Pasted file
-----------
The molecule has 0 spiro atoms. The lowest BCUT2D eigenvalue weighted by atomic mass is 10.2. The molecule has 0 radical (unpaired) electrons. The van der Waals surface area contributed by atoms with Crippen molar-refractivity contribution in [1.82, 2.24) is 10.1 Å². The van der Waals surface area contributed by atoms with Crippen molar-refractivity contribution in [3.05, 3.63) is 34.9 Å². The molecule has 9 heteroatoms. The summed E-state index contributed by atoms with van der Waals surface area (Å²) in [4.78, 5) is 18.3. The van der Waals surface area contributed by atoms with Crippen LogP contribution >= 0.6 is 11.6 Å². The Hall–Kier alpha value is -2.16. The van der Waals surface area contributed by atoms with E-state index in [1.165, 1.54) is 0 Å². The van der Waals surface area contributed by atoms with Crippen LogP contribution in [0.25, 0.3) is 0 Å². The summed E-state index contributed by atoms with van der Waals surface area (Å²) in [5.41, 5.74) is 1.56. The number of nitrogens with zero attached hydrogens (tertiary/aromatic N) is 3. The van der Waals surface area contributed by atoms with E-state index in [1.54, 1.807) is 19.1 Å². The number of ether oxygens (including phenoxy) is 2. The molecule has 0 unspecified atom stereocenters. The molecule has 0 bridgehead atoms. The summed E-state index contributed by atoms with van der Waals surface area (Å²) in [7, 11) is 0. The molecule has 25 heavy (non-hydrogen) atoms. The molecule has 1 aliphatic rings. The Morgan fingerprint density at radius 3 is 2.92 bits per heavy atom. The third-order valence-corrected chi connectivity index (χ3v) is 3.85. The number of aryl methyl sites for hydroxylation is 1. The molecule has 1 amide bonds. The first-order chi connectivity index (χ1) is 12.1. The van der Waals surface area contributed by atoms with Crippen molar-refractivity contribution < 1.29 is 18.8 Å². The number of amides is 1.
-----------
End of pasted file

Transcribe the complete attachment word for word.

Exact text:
The molecule has 0 spiro atoms. The lowest BCUT2D eigenvalue weighted by atomic mass is 10.2. The molecule has 0 radical (unpaired) electrons. The van der Waals surface area contributed by atoms with Crippen molar-refractivity contribution in [1.82, 2.24) is 10.1 Å². The van der Waals surface area contributed by atoms with Crippen molar-refractivity contribution in [3.05, 3.63) is 34.9 Å². The molecule has 9 heteroatoms. The summed E-state index contributed by atoms with van der Waals surface area (Å²) in [4.78, 5) is 18.3. The van der Waals surface area contributed by atoms with Crippen LogP contribution >= 0.6 is 11.6 Å². The Hall–Kier alpha value is -2.16. The van der Waals surface area contributed by atoms with E-state index in [1.165, 1.54) is 0 Å². The van der Waals surface area contributed by atoms with Crippen LogP contribution in [0.25, 0.3) is 0 Å². The summed E-state index contributed by atoms with van der Waals surface area (Å²) in [5.41, 5.74) is 1.56. The number of nitrogens with zero attached hydrogens (tertiary/aromatic N) is 3. The van der Waals surface area contributed by atoms with E-state index in [1.54, 1.807) is 19.1 Å². The number of ether oxygens (including phenoxy) is 2. The molecule has 0 unspecified atom stereocenters. The molecule has 0 bridgehead atoms. The summed E-state index contributed by atoms with van der Waals surface area (Å²) in [7, 11) is 0. The molecule has 25 heavy (non-hydrogen) atoms. The molecule has 1 aliphatic rings. The Morgan fingerprint density at radius 3 is 2.92 bits per heavy atom. The third-order valence-corrected chi connectivity index (χ3v) is 3.85. The number of aryl methyl sites for hydroxylation is 1. The molecule has 1 amide bonds. The first-order chi connectivity index (χ1) is 12.1. The van der Waals surface area contributed by atoms with Crippen molar-refractivity contribution < 1.29 is 18.8 Å². The number of amides is 1.